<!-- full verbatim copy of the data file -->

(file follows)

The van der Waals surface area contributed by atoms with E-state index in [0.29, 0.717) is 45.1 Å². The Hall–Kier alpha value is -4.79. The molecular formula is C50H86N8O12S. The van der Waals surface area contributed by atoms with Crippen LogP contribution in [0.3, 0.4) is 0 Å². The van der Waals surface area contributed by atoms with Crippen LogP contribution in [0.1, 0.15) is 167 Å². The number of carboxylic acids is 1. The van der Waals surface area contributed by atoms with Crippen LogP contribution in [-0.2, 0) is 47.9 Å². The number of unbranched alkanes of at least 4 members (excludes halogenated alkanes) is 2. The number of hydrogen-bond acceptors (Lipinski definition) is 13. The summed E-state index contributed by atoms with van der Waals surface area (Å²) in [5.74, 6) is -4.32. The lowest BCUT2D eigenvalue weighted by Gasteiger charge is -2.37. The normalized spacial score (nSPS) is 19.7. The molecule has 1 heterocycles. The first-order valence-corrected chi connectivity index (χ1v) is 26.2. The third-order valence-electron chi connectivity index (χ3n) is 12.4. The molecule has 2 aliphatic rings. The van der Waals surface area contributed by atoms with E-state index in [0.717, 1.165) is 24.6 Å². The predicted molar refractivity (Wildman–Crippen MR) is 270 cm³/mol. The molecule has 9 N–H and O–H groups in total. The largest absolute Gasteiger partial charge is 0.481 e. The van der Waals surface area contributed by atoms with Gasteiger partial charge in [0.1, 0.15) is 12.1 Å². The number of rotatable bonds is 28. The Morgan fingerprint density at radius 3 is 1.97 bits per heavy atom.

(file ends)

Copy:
The van der Waals surface area contributed by atoms with E-state index in [0.29, 0.717) is 45.1 Å². The Hall–Kier alpha value is -4.79. The molecular formula is C50H86N8O12S. The van der Waals surface area contributed by atoms with Crippen LogP contribution in [0.3, 0.4) is 0 Å². The van der Waals surface area contributed by atoms with Crippen LogP contribution in [0.1, 0.15) is 167 Å². The number of carboxylic acids is 1. The van der Waals surface area contributed by atoms with Crippen LogP contribution in [-0.2, 0) is 47.9 Å². The number of unbranched alkanes of at least 4 members (excludes halogenated alkanes) is 2. The number of hydrogen-bond acceptors (Lipinski definition) is 13. The summed E-state index contributed by atoms with van der Waals surface area (Å²) in [5.74, 6) is -4.32. The lowest BCUT2D eigenvalue weighted by Gasteiger charge is -2.37. The normalized spacial score (nSPS) is 19.7. The molecule has 1 heterocycles. The first-order valence-corrected chi connectivity index (χ1v) is 26.2. The third-order valence-electron chi connectivity index (χ3n) is 12.4. The molecule has 2 aliphatic rings. The van der Waals surface area contributed by atoms with E-state index in [0.717, 1.165) is 24.6 Å². The predicted molar refractivity (Wildman–Crippen MR) is 270 cm³/mol. The molecule has 9 N–H and O–H groups in total. The largest absolute Gasteiger partial charge is 0.481 e. The van der Waals surface area contributed by atoms with Gasteiger partial charge in [0.1, 0.15) is 12.1 Å². The number of rotatable bonds is 28. The Morgan fingerprint density at radius 3 is 1.97 bits per heavy atom.